What’s Lacking in Today’s Business Intelligence Software


Business intelligence, or BI, is a term that refers to software tools for extracting, analyzing and displaying business data such as sales, marketing, inventory and costs. These BI tools are expected to help users identify patterns and provide information in order to help make fact-based decisions. Unfortunately, I think most BI tools in the market fail to benefit the company directly (for reasons we’ll explore below).

If used in the right manner, BI tools can answer various marketing and business questions. These tools are expected to help make business decisions based on analysis of integrated data – with the end result of improved return on investment (ROI). This ROI comes from optimal inventory management, increases in customer loyalty, more profitable marketing campaigns and lowered cost of customer acquisitions.

Common Pain Points of Business Intelligence

There are still various issues that continue to plague organizations and their attempt at taming the data. Some of the common issues that have been observed across BI users include:

  • Data integration – While there has been constant effort to streamline various data platforms, the fact is that there is still too much data available in various formats and on different platforms that do not interface with each other. Most BI tools are unable to integrate data from all sources in order to provide integrated reports that can be correlated and used for more meaningful analysis.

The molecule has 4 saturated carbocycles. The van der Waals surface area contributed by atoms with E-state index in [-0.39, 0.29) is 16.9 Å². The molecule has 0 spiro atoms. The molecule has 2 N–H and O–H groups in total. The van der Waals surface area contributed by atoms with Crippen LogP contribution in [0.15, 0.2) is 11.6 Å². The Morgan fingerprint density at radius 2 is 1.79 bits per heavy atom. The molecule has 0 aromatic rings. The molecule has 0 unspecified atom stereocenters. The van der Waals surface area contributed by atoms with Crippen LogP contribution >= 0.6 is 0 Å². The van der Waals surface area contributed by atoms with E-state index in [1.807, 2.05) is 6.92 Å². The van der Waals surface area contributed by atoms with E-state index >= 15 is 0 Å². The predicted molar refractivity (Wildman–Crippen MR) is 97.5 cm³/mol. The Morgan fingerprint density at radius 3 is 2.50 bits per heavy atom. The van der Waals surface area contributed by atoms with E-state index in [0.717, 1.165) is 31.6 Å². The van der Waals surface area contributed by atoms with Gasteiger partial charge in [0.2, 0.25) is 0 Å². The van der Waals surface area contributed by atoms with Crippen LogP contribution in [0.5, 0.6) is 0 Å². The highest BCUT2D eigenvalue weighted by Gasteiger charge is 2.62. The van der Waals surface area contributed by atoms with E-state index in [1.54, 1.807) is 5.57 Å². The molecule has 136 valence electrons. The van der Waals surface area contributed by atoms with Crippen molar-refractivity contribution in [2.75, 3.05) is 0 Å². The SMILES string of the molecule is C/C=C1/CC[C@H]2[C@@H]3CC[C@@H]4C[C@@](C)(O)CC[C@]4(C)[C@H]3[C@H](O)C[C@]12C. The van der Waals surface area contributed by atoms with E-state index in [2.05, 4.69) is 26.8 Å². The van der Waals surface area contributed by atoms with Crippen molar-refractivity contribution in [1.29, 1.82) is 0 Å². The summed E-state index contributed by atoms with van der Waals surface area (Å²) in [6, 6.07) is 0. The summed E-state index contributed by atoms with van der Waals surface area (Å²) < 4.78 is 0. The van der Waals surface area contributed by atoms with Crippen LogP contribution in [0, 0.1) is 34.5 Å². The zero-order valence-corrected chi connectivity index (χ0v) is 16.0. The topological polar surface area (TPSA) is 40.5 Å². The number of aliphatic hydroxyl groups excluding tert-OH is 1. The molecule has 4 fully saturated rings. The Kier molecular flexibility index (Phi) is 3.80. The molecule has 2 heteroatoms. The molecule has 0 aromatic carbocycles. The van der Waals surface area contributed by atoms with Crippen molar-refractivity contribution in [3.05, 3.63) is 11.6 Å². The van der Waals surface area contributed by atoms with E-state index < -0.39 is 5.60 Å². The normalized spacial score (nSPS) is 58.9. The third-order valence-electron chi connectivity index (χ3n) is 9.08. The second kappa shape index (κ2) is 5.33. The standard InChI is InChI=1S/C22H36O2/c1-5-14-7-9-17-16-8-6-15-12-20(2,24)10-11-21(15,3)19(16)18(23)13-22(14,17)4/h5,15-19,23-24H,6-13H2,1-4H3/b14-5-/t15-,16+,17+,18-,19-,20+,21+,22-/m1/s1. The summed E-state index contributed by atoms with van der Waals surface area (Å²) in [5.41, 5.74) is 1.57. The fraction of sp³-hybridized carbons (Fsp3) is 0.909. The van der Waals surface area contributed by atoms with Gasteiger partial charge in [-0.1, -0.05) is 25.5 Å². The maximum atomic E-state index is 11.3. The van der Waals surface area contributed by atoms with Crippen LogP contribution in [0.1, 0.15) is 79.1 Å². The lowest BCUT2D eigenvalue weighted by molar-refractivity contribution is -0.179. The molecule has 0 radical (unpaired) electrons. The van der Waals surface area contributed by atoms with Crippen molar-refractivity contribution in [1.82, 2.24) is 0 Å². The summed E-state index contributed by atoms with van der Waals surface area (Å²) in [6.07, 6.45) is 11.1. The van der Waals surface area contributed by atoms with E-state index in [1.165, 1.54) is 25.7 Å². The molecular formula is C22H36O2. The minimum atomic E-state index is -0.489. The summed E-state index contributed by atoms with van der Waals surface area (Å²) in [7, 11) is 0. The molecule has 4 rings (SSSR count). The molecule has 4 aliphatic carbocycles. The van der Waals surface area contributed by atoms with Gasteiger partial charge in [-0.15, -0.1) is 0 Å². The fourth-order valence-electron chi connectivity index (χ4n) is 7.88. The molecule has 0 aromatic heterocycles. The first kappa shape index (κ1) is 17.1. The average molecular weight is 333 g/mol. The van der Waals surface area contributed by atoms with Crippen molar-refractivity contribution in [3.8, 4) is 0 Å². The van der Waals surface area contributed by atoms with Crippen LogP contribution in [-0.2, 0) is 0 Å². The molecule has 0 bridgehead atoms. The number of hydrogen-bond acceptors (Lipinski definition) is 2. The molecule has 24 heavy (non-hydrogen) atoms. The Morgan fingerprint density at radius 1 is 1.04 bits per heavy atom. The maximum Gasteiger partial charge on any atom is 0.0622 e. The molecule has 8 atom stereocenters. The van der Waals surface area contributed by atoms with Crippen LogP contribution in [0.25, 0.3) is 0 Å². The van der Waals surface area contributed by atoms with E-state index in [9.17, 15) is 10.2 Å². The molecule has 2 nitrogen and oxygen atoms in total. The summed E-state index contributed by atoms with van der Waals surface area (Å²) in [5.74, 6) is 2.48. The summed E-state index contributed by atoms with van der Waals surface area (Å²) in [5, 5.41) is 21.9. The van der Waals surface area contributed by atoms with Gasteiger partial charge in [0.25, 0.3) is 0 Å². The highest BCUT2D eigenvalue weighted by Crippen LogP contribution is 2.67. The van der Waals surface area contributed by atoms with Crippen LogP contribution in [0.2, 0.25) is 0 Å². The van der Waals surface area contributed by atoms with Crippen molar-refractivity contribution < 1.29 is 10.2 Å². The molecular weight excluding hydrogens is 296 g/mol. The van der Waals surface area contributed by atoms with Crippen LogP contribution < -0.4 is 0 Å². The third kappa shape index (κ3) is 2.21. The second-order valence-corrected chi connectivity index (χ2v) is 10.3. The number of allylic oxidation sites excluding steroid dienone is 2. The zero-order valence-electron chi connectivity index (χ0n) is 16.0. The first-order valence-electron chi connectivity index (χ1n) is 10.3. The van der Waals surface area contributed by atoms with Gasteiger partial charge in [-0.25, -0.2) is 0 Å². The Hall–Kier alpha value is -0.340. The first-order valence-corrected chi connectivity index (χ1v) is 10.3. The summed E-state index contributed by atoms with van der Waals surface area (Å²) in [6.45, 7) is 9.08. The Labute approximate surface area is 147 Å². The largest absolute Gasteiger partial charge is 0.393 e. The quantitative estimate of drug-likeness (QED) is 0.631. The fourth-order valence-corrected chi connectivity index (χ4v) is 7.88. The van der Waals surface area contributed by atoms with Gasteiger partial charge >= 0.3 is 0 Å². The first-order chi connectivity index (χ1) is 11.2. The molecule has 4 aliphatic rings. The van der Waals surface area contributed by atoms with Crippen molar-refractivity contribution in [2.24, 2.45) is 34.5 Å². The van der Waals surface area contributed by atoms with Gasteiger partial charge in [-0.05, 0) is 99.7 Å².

• Delivery needs – The delivery needs of different users vary depending on the level and function that the individual is handling. At one level is the difference in data formatting preferences, and at the other level, there is a fair amount of difference in the information needs of people working in different departments or regions. While a sales manager in Arizona may need drilled down data pertaining to his region, the national sales manager would obviously need to see the larger picture that includes sales data from all regions.
  • Too complicated – Here again, while it is believed that BI tools need to be used by the end user, most of the tools available today are relatively complex and require some level of programming knowledge to process. This often means addition of personnel that needs to be trained on the software. No doubt the entire exercise becomes extremely time-consuming and tedious.
  • Lack of action – Most BI tools are only good to deliver charts and reports without providing any level of predictive data or alerts with regards to trends or events that need to be looked into. The amount of data that has been integrated and analyzed only leads to a situation where the task of finding the “nuggets” becomes almost impossible. BI tools need to be able to send alerts when there is some event that seems out of the ordinary. Low sales in the first week of the month, reduced revenue from a customer, and change in purchasing pattern in a region or outlet are some examples of alerts that business tools should send out to the concerned people so that adequate action can be taken.
  • Too expensive – Last but not the least, most of the BI software tools that do offer solutions to the issues mentioned above are extremely expensive. These solutions are particularly difficult for small and medium-sized companies to purchase and use.

More BI Solutions Needed For Small & Mid-Sized Businesses

Clearly, there is a need to provide meaningful solutions for small and medium-sized businesses. Many of the affordable BI tools are most likely to be simple analysis tools that churn out report after report – and take too much time to evaluate.